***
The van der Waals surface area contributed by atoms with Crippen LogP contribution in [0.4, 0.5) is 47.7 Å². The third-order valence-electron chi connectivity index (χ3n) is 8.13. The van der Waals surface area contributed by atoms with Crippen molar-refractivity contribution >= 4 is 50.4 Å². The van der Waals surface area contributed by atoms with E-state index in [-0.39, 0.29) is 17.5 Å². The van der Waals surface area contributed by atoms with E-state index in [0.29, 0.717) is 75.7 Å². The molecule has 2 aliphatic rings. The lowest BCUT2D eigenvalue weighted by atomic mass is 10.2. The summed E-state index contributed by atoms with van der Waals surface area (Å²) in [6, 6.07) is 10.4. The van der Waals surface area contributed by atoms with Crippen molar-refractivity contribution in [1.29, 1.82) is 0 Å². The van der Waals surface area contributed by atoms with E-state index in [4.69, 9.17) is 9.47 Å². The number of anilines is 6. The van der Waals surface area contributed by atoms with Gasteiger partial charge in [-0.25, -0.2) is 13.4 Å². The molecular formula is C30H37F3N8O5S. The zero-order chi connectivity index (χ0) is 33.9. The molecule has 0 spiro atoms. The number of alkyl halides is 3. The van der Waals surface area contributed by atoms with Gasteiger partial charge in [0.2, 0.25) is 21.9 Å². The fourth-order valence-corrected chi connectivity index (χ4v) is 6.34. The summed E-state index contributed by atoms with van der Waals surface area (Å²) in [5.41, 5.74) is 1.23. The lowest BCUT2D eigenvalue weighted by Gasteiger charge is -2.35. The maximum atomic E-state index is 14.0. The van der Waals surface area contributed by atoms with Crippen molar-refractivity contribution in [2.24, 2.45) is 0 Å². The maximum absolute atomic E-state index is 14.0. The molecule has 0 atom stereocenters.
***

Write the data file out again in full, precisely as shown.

The van der Waals surface area contributed by atoms with Crippen LogP contribution in [0.4, 0.5) is 47.7 Å². The third-order valence-electron chi connectivity index (χ3n) is 8.13. The van der Waals surface area contributed by atoms with Crippen molar-refractivity contribution >= 4 is 50.4 Å². The van der Waals surface area contributed by atoms with E-state index in [-0.39, 0.29) is 17.5 Å². The van der Waals surface area contributed by atoms with E-state index in [0.29, 0.717) is 75.7 Å². The molecule has 2 aliphatic rings. The lowest BCUT2D eigenvalue weighted by atomic mass is 10.2. The summed E-state index contributed by atoms with van der Waals surface area (Å²) in [6, 6.07) is 10.4. The van der Waals surface area contributed by atoms with Crippen molar-refractivity contribution in [1.29, 1.82) is 0 Å². The van der Waals surface area contributed by atoms with E-state index in [4.69, 9.17) is 9.47 Å². The number of anilines is 6. The van der Waals surface area contributed by atoms with Gasteiger partial charge in [-0.25, -0.2) is 13.4 Å². The molecular formula is C30H37F3N8O5S. The zero-order chi connectivity index (χ0) is 33.9. The molecule has 0 spiro atoms. The number of alkyl halides is 3. The van der Waals surface area contributed by atoms with Gasteiger partial charge in [0.2, 0.25) is 21.9 Å². The fourth-order valence-corrected chi connectivity index (χ4v) is 6.34. The summed E-state index contributed by atoms with van der Waals surface area (Å²) in [5.41, 5.74) is 1.23. The lowest BCUT2D eigenvalue weighted by Gasteiger charge is -2.35. The maximum atomic E-state index is 14.0. The van der Waals surface area contributed by atoms with Crippen molar-refractivity contribution in [2.24, 2.45) is 0 Å². The maximum absolute atomic E-state index is 14.0. The molecule has 0 atom stereocenters.